Through all the plain, and refuge none was found.
Adam was all in tears, and to his guide
Lamenting turned full sad; "O! what are these,
Death's ministers, not men? who thus deal death
Inhumanly to men and multiply

Ten thousand fold the sin of him who slew
His brother; for of whom such massacre
Make they, but of their brethren; men of men?
But who was that just man, whom had not Heaven
Rescued, had in his righteousness been lost?"

To whom thus Michael. "These are the product
Of those ill-mated marriages thou sawest;
Where good with bad were matched, who of them-

Abhor to join; and, by imprudence mixed,
Produce prodigious births of body or mind.
Such were these giants, men of high renown;
For in those days might only shall be admired,
And valour and heroic virtue called;
To overcome in battle, and subdue
Nations, and bring home spoils with infinite
Manslaughter, shall be held the highest pitch
Of human glory; and for glory done
Of triumph, to be styled great conquerors,
Patrons of mankind, gods, and sons of gods;
Destroyers rightlier called, and plagues of men.
Thus fame shall be achieved, renown on earth;
And what most merits fame in silence hid.

High in salvation and the climes of bliss,
Exempt from death; to show thee what reward
Awaits the good, the rest what punishment;
Which now direct thine eyes and soon behold."
He looked, and saw the face of things quite

The brazen throat of war had ceased to roar;
All now was turned to jollity and game,
To luxury and riot, feast and dance,
Marrying or prostituting, as befell,
Rape or adultery, where passing fair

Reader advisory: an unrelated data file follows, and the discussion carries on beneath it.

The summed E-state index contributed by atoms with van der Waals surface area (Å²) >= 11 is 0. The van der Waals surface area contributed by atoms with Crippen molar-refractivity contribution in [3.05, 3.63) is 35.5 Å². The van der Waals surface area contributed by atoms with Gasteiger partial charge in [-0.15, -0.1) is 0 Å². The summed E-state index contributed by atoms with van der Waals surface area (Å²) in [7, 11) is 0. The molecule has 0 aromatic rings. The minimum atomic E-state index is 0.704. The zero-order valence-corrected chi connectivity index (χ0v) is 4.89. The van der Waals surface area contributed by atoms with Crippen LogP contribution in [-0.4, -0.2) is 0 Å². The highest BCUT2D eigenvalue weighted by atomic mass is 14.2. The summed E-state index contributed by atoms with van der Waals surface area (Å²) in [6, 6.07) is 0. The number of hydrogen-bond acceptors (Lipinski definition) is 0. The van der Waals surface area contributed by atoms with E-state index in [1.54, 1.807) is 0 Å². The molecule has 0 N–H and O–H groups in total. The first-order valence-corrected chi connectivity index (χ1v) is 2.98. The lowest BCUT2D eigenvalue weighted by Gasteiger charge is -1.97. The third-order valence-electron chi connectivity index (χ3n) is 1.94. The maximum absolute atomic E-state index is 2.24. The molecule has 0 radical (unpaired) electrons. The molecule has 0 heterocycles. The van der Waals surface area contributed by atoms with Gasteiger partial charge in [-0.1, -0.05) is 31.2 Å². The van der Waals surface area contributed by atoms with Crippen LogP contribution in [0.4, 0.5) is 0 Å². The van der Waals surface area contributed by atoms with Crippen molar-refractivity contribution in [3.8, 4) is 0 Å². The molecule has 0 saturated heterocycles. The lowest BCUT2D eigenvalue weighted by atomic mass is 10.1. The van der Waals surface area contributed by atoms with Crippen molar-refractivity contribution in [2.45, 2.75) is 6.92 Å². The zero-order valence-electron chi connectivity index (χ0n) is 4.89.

Allured them; thence from cups to civil broils.
At length a reverend sire among them came,
And of their doings great dislike declared,
And testified against their ways; he oft
Frequented their assemblies, whereso met,
Triumphs or festivals; and to them preached
Conversion and repentance, as to souls
In prison under judgments imminent :
But all in vain: which when he saw, he ceased.
Contending, and removed his tents far off;
Then, from the mountain hewing timber tall,
Began to build a vessel of huge bulk,
Measured by cubit, length, and breadth, and

Smeared round with pitch, and in the side a door
Contrived, and of provisions laid in large
For man and beast: when lo, a wonder strange!
Of every beast, and bird, and insect small,
Came sevens, and pairs, and entered in as taught
Their order: last the sire and his three sons,
With their four wives; and God made fast the

Meanwhile the southwind rose, and, with black

Wide hovering, all the clouds together drove
From under Heaven; the hills to their supply
Vapour, and exhalation dusk and moist,
Sent up amain; and now the thickened sky
Like a dark ceiling stood; down rushed the rain
Impetuous, and continued till the earth

No more was seen; the floating vessel swum
Uplifted, and secure with beaked prow
Rode tilting o'er the waves; all dwellings else
Flood overwhelmed, and them with all their pomp